There are various reasons why this film is very unusual and distinctive for a silent film. Firstly, the expressionism is astonishing through the use of a distorted film set. The characters live in a town full of sharp angles, trees with spikey leaves and diagonal stars. For an audience back in the early 20th century, when cinema was still developing, it must have been very disturbing to have seen something like this in contrast to typical light hearted comedies and historical dramas. The title cards are even stylised, something which I didn’t really except for a very old silent film and yet it really helped add a sinister nature of despair for audiences. Many scenes are also tinted in sepia, blue and green, almost giving the film a nightmarish appearance throughout as the investigations of the murders develop even more. The cinematography by Willy Hameister is also composed interestingly, there’s frequent use of close ups of characters such as Francis (Friedrich Feher) expressing constant dread due to the series of mysterious murders which includes his best friend as a victim. The close ups are also used on Caligari who expresses an obvious sense of fierce pleasure for horror whilst Cesare doesn’t really express, he merely awakens, foreshadows death and despair and sleeps again.

Krauss gives a fantastic performance as the sinister Caligari, portraying him as mad man wanting to cause grief for the local community whilst showing unconditional care for Cesare. Veidt also portrays the dangerous Cesare beautifully as a dark, shady and submitting character controlled by Caligari’s hypnotic methods. The music of Giuseppe Becce is also composed tremendously with frequent use of crescendos and fortissimos to add more thrills and chills. This is certainly one of the best silent films I’ve seen in a while and not only is a film with creative expression, style and beauty, but arguably the first horror film and most certainly the first film with a brilliant twist ending. If you are reading this and not a fan of silent cinema…just watch this. A film which I found very frightening at times that I even jumped out of my seat at one point! Thrilling, deceitful and striking!


Image“He came home!”

Here’s the film which became a huge success for John Carpenter. Here’s the film which launched the career of Jamie Lee Curtis. Here’s the film which made the slasher genre a success. Here is one of the greatest horror films ever made!

The narrative is very simple. It tells the tale of Michael Myers, who on Halloween night in 1963 at a mere age of six, murdered his older sister with a kitchen knife. Fifteen years later, he escapes from a psychiatric hospital and returns home, stalking teenager Laurie Strode (Curtis) and her friends. Michael’s psychiatrist Dr. Sam Loomis (Donald Pleasence) suspects his intentions and follows him home to try prevent him from killing.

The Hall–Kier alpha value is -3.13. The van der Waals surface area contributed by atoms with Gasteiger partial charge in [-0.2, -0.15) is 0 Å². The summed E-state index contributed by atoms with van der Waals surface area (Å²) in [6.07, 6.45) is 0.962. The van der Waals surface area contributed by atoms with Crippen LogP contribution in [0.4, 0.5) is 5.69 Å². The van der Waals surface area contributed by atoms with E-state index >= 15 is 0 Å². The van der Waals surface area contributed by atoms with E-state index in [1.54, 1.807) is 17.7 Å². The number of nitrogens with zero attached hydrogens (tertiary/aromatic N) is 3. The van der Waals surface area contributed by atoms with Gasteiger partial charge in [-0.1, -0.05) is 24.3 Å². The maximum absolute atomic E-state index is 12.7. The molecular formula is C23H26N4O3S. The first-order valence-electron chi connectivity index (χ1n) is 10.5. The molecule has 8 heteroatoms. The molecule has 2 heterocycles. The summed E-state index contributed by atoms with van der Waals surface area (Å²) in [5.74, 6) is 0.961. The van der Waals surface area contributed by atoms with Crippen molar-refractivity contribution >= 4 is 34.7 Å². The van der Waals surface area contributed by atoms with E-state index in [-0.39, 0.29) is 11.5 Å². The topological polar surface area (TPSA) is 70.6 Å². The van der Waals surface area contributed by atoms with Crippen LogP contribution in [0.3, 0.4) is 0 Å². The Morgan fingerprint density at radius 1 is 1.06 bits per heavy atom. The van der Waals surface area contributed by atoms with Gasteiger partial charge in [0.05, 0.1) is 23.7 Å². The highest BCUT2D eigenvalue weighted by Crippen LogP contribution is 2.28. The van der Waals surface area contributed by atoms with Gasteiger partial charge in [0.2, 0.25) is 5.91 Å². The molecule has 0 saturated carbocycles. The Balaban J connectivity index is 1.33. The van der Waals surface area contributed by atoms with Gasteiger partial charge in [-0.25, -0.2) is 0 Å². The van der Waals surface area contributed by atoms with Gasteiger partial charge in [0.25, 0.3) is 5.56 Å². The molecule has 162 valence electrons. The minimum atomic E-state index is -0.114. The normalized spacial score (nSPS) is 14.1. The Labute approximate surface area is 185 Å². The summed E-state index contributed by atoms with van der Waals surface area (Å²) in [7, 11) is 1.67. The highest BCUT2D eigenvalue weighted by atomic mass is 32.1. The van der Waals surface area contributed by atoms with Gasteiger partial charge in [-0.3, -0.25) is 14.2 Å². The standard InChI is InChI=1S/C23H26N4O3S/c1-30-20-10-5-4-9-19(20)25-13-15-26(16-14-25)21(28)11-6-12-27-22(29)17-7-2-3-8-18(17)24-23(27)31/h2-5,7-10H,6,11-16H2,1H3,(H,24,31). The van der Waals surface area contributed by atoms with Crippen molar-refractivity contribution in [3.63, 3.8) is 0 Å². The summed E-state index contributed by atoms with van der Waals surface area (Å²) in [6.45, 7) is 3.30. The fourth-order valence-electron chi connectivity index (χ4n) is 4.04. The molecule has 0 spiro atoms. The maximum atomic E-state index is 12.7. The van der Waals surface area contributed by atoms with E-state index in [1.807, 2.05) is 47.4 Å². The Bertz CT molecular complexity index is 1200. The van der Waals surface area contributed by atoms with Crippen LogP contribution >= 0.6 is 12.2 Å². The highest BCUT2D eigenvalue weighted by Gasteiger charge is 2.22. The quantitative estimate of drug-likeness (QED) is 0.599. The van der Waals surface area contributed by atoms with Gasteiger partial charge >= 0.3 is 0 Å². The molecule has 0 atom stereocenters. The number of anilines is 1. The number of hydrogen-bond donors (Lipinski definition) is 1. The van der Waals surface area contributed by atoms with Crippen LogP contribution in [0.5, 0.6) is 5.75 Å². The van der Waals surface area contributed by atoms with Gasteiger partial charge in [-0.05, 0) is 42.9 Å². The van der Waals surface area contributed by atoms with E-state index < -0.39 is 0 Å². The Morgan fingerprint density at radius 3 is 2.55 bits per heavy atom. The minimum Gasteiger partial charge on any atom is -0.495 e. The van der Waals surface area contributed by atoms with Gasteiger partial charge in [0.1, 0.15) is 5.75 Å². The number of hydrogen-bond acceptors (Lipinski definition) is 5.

This is a very special film made with pure ambition and passion with a budget of $320,000 and ended up grossing $70 million worldwide. This is because of it’s originality and style and ended being copied in classics such as Friday the 13th and A Nightmare on Elm Street, satirised in the Scream series and spoofed in the disastrous Scary Movie franchise. The chilling yet beautiful ‘Halloween Theme’, composed perfectly by Carpenter, sets the eerie mood at the beginning with a glowing jack-o-lantern which leads the audience to share Michael’s perspective when he stalks and kills his sister.

Halloween also introduced the cliqué of the morality play often used in slasher horror films. This means any teenager who is sexually active, smokes or who confidently states the AMAZING *sarcasm intended* “I’ll be right back” is at risk of meeting a very tall disturbing looking geezer wearing a William Shatner mask who breathes very very very heavily!

The cinematography by Dean Cundey is interestingly composed, creating fantastic use of the steadicam to make the camera lens appear as the stalker of the suburbs. The lack of gore is also very effective and instead, Carpenter uses cinematography, lighting and sound to create a frightening atmosphere rather than blood and guts everywhere.

The cast all deliver very naturalistic and charismatic performances. Donald Pleasence brings fear, control and dignity to his role. His character is someone who once cared for Michael but now lacks the ambition because he knows there is no way of getting through to a person who is “purely and simply evil”. Jamie Lee Curtis delivers a fantastic debut as an innocent teenager who tries to escape Michael’s deadly rampage whilst delivering it in a very realistic manner. No wonder why she earned her title and followed her mother’s (Janet Leigh from the classic Psycho) footsteps as a “Scream Queen”

Still frightening as it was 35 years ago, Halloween is a master of suspense, terror and fear in a peaceful appearing yet haunting setting. Simple, intimate and special. This was the film which single-handedly started and helped shape a new genre of horror! Now watch it on Halloween night, I dare you!